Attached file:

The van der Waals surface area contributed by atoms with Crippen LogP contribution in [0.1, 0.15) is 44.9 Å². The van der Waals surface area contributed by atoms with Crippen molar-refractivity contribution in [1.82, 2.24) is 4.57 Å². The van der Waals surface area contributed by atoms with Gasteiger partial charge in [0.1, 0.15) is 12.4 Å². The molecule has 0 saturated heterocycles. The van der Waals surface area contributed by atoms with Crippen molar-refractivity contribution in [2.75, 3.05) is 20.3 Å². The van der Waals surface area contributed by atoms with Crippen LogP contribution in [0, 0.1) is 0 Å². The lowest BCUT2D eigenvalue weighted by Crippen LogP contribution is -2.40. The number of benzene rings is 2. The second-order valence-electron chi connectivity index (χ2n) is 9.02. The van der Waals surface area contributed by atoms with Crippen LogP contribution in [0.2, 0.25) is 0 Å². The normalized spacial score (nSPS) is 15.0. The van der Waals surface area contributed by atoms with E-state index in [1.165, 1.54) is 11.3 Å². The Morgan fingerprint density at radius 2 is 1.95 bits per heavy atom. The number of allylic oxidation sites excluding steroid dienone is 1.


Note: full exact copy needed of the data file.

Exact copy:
The van der Waals surface area contributed by atoms with Crippen LogP contribution in [0.1, 0.15) is 44.9 Å². The van der Waals surface area contributed by atoms with Crippen molar-refractivity contribution in [1.82, 2.24) is 4.57 Å². The van der Waals surface area contributed by atoms with Gasteiger partial charge in [0.1, 0.15) is 12.4 Å². The molecule has 0 saturated heterocycles. The van der Waals surface area contributed by atoms with Crippen molar-refractivity contribution in [2.75, 3.05) is 20.3 Å². The van der Waals surface area contributed by atoms with Crippen LogP contribution in [0, 0.1) is 0 Å². The lowest BCUT2D eigenvalue weighted by Crippen LogP contribution is -2.40. The number of benzene rings is 2. The second-order valence-electron chi connectivity index (χ2n) is 9.02. The van der Waals surface area contributed by atoms with Crippen LogP contribution in [0.2, 0.25) is 0 Å². The normalized spacial score (nSPS) is 15.0. The van der Waals surface area contributed by atoms with E-state index in [1.165, 1.54) is 11.3 Å². The Morgan fingerprint density at radius 2 is 1.95 bits per heavy atom. The number of allylic oxidation sites excluding steroid dienone is 1.